You can’t pick and choose what animals are okay to eat

Photo via nationalgeographic.com

Photo via nationalgeographic.com

Meat is either ethical or it isn’t

By Cazzy Lewchuk, Opinions Editor

 

I have seen many pro-vegan advertisements questioning why pigs are thought of as food, but dogs as friends.

I have seen both meat eaters and vegetarians protesting an annual dog meat festival in China, for which thousands of dogs are slaughtered every year. The conundrum of eating certain animals but not others is an interesting trend in our society.

Like most people, I find the killing and devouring of dogs to be repugnant. I also find the entire meat industry disgusting. Torturing and pumping animals full of hormones before we devour their flesh is an unnecessary and terrible practice. And, like the majority of the world’s population, I also eat meat daily. Cognitive dissonance is truly a wonderful thing, and it’s difficult to make changes to a diet I’ve had my entire life.

Either animals are food, or they aren’t. No animal should get a pass because of their cuteness or societal status. Many animals not thought of as food in some cultures are enjoyed regularly in others. Guinea pigs are considered pets in Western society, but they’re a delicacy in Peru. Are Peruvians needlessly cruel to this lovable pet, or is it more that their customs are different?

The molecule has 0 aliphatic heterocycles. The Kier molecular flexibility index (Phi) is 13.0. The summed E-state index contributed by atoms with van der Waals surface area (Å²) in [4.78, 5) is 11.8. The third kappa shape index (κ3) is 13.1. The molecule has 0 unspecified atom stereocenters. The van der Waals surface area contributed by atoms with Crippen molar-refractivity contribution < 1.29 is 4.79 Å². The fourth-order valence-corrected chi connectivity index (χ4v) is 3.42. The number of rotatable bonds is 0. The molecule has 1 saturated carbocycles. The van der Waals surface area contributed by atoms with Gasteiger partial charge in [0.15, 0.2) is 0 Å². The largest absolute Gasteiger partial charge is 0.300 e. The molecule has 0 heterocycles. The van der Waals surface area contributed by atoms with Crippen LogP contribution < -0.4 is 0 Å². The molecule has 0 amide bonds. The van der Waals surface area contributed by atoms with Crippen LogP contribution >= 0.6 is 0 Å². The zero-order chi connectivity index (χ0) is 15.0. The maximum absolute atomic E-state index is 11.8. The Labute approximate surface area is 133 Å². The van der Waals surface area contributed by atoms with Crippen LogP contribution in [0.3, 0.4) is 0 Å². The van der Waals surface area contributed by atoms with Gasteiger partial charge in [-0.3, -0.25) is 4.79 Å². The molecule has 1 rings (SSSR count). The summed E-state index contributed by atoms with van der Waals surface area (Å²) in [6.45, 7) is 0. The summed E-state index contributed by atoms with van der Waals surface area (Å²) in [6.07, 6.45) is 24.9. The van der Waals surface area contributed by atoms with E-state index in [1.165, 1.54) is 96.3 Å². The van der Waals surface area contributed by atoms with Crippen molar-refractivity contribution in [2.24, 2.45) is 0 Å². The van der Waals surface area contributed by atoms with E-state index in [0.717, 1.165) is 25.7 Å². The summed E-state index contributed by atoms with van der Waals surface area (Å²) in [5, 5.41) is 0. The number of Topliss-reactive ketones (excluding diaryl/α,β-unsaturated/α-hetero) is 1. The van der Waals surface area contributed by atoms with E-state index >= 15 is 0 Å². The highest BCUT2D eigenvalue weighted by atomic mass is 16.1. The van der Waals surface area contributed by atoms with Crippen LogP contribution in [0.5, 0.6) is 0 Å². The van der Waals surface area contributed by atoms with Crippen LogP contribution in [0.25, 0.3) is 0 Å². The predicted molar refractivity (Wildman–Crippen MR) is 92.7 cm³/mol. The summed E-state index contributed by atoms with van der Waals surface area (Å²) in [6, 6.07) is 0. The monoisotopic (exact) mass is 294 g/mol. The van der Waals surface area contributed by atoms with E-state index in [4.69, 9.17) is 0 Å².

Protesting certain meats can quickly cross the line into cultural intolerance, and even racism. Vegan activist musician Morrissey said “You can’t help but feel the Chinese are a sub-species.” in response to the many animal cruelty practices across the country. While torturing animals is a serious problem, suggesting that a traditional cultural practice makes an ethnic group of people a “sub-species” is textbook racist language. It’s not just one angry Smith; casual racism under the guise of concern for animals is common in society. It’s easy to judge the practices in other countries without recognizing that it’s been a standard for hundreds of years—or longer—in that society.

No one culture is more in the wrong than others for the animals that they choose to eat. You simply can’t pick and choose what animals have the right to life. Either animals can be used as livestock and a food source, or they can’t. Intelligence, size, and commonality of the beast is not a factor, because the end result is the same.

The ethics of animal consumption has many arguments, and as a lifelong meat-eater I may never understand the views of vegetarians/vegans. Nevertheless, I feel the eating of meat is often judged in an intolerant and misguided way that doesn’t account for cultural context. Billions of people around the world eat meat. I believe that this is never going to change, no matter how much impact the vegan movement makes.

I’d probably never eat dog myself, but I don’t judge those who do. I eat pigs, cows, and chickens all the time. If I lived in another time or place, canines wouldn’t be any different. Meat is meat, whether you believe it’s murder or a meal.

The Other Press

The Other Press, Douglas College's student newspaper since 1976. Articles, insight and updates from the New West and Coquitlam campuses.

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